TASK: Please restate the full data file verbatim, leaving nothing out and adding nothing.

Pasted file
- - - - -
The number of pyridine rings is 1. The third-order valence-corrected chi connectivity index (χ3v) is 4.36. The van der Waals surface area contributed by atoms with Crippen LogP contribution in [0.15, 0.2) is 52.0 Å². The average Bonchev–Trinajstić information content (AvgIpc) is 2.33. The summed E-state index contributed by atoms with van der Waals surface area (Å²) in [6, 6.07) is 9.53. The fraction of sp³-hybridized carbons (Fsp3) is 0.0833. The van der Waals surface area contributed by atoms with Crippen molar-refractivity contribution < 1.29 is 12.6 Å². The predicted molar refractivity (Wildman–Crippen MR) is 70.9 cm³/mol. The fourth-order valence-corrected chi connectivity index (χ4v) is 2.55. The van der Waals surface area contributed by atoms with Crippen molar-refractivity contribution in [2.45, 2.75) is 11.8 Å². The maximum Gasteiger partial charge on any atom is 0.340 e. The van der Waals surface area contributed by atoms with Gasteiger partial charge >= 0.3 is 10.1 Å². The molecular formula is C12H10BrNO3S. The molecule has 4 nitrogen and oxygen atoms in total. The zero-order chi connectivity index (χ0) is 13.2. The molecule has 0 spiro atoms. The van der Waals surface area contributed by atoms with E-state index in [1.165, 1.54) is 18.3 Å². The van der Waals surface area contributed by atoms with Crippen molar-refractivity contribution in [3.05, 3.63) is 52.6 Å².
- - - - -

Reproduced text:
The number of pyridine rings is 1. The third-order valence-corrected chi connectivity index (χ3v) is 4.36. The van der Waals surface area contributed by atoms with Crippen LogP contribution in [0.15, 0.2) is 52.0 Å². The average Bonchev–Trinajstić information content (AvgIpc) is 2.33. The summed E-state index contributed by atoms with van der Waals surface area (Å²) in [6, 6.07) is 9.53. The fraction of sp³-hybridized carbons (Fsp3) is 0.0833. The van der Waals surface area contributed by atoms with Crippen molar-refractivity contribution < 1.29 is 12.6 Å². The predicted molar refractivity (Wildman–Crippen MR) is 70.9 cm³/mol. The fourth-order valence-corrected chi connectivity index (χ4v) is 2.55. The van der Waals surface area contributed by atoms with Crippen molar-refractivity contribution in [2.45, 2.75) is 11.8 Å². The maximum Gasteiger partial charge on any atom is 0.340 e. The van der Waals surface area contributed by atoms with Gasteiger partial charge >= 0.3 is 10.1 Å². The molecular formula is C12H10BrNO3S. The molecule has 4 nitrogen and oxygen atoms in total. The zero-order chi connectivity index (χ0) is 13.2. The molecule has 0 spiro atoms. The van der Waals surface area contributed by atoms with E-state index in [1.165, 1.54) is 18.3 Å². The van der Waals surface area contributed by atoms with Crippen molar-refractivity contribution in [3.05, 3.63) is 52.6 Å².